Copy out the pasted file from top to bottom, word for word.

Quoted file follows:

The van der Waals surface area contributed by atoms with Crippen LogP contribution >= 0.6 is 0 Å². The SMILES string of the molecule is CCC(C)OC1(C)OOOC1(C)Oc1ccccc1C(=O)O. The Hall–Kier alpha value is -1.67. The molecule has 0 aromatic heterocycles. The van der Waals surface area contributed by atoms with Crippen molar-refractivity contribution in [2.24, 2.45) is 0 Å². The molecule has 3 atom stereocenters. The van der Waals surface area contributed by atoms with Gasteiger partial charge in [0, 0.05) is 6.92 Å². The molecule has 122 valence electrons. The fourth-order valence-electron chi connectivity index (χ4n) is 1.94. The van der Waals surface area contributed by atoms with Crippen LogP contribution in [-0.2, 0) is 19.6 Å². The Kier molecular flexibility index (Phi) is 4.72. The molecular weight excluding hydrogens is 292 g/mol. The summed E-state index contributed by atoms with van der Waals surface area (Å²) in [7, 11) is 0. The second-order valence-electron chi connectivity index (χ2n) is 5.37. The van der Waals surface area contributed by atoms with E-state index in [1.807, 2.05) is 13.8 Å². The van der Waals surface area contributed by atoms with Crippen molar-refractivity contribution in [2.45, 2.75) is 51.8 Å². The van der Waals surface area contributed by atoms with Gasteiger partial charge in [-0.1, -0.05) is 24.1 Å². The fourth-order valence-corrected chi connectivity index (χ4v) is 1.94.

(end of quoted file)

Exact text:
The van der Waals surface area contributed by atoms with Crippen LogP contribution >= 0.6 is 0 Å². The SMILES string of the molecule is CCC(C)OC1(C)OOOC1(C)Oc1ccccc1C(=O)O. The Hall–Kier alpha value is -1.67. The molecule has 0 aromatic heterocycles. The van der Waals surface area contributed by atoms with Crippen molar-refractivity contribution in [2.24, 2.45) is 0 Å². The molecule has 3 atom stereocenters. The van der Waals surface area contributed by atoms with Gasteiger partial charge in [0, 0.05) is 6.92 Å². The molecule has 122 valence electrons. The fourth-order valence-electron chi connectivity index (χ4n) is 1.94. The van der Waals surface area contributed by atoms with Crippen LogP contribution in [-0.2, 0) is 19.6 Å². The Kier molecular flexibility index (Phi) is 4.72. The molecular weight excluding hydrogens is 292 g/mol. The summed E-state index contributed by atoms with van der Waals surface area (Å²) in [7, 11) is 0. The second-order valence-electron chi connectivity index (χ2n) is 5.37. The van der Waals surface area contributed by atoms with E-state index in [1.807, 2.05) is 13.8 Å². The van der Waals surface area contributed by atoms with Crippen molar-refractivity contribution in [2.45, 2.75) is 51.8 Å². The van der Waals surface area contributed by atoms with Gasteiger partial charge in [-0.1, -0.05) is 24.1 Å². The fourth-order valence-corrected chi connectivity index (χ4v) is 1.94.